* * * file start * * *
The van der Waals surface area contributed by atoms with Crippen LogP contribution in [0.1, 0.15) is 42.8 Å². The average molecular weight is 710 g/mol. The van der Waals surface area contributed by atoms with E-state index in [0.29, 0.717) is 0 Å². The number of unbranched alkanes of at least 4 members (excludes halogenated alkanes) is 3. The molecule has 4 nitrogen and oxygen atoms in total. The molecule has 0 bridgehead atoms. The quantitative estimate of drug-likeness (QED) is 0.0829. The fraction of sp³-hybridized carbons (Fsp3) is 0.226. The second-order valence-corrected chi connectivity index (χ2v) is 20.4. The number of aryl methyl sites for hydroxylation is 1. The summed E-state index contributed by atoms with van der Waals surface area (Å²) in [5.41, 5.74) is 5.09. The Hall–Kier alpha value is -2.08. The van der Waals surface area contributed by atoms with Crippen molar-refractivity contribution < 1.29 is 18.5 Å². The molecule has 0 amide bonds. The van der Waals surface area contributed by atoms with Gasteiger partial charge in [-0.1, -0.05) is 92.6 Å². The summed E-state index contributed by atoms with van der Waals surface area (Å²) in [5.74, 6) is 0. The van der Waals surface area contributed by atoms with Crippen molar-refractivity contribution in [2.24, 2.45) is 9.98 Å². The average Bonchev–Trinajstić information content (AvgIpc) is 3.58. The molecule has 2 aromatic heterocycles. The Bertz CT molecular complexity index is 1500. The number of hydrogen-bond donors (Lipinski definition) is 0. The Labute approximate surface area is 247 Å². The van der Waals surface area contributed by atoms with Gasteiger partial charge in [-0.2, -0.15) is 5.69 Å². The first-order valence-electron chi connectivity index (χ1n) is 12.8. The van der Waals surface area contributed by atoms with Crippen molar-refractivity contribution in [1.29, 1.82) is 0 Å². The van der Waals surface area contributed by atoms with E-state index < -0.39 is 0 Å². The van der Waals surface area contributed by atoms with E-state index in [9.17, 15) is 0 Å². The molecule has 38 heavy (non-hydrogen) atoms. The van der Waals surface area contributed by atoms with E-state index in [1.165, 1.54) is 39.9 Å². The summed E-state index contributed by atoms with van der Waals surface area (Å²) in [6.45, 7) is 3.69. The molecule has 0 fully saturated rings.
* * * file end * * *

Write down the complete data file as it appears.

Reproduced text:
The van der Waals surface area contributed by atoms with Crippen LogP contribution in [0.1, 0.15) is 42.8 Å². The average molecular weight is 710 g/mol. The van der Waals surface area contributed by atoms with E-state index in [0.29, 0.717) is 0 Å². The number of unbranched alkanes of at least 4 members (excludes halogenated alkanes) is 3. The molecule has 4 nitrogen and oxygen atoms in total. The molecule has 0 bridgehead atoms. The quantitative estimate of drug-likeness (QED) is 0.0829. The fraction of sp³-hybridized carbons (Fsp3) is 0.226. The second-order valence-corrected chi connectivity index (χ2v) is 20.4. The number of aryl methyl sites for hydroxylation is 1. The summed E-state index contributed by atoms with van der Waals surface area (Å²) in [5.41, 5.74) is 5.09. The Hall–Kier alpha value is -2.08. The van der Waals surface area contributed by atoms with Crippen molar-refractivity contribution < 1.29 is 18.5 Å². The molecule has 0 amide bonds. The van der Waals surface area contributed by atoms with Gasteiger partial charge in [-0.1, -0.05) is 92.6 Å². The summed E-state index contributed by atoms with van der Waals surface area (Å²) in [5.74, 6) is 0. The van der Waals surface area contributed by atoms with Crippen molar-refractivity contribution in [2.24, 2.45) is 9.98 Å². The average Bonchev–Trinajstić information content (AvgIpc) is 3.58. The molecule has 2 aromatic heterocycles. The Bertz CT molecular complexity index is 1500. The number of hydrogen-bond donors (Lipinski definition) is 0. The Labute approximate surface area is 247 Å². The van der Waals surface area contributed by atoms with Gasteiger partial charge in [-0.2, -0.15) is 5.69 Å². The first-order valence-electron chi connectivity index (χ1n) is 12.8. The van der Waals surface area contributed by atoms with Crippen molar-refractivity contribution in [1.29, 1.82) is 0 Å². The van der Waals surface area contributed by atoms with E-state index < -0.39 is 0 Å². The van der Waals surface area contributed by atoms with E-state index in [9.17, 15) is 0 Å². The molecule has 38 heavy (non-hydrogen) atoms. The van der Waals surface area contributed by atoms with E-state index in [1.165, 1.54) is 39.9 Å². The summed E-state index contributed by atoms with van der Waals surface area (Å²) in [6.45, 7) is 3.69. The molecule has 0 fully saturated rings.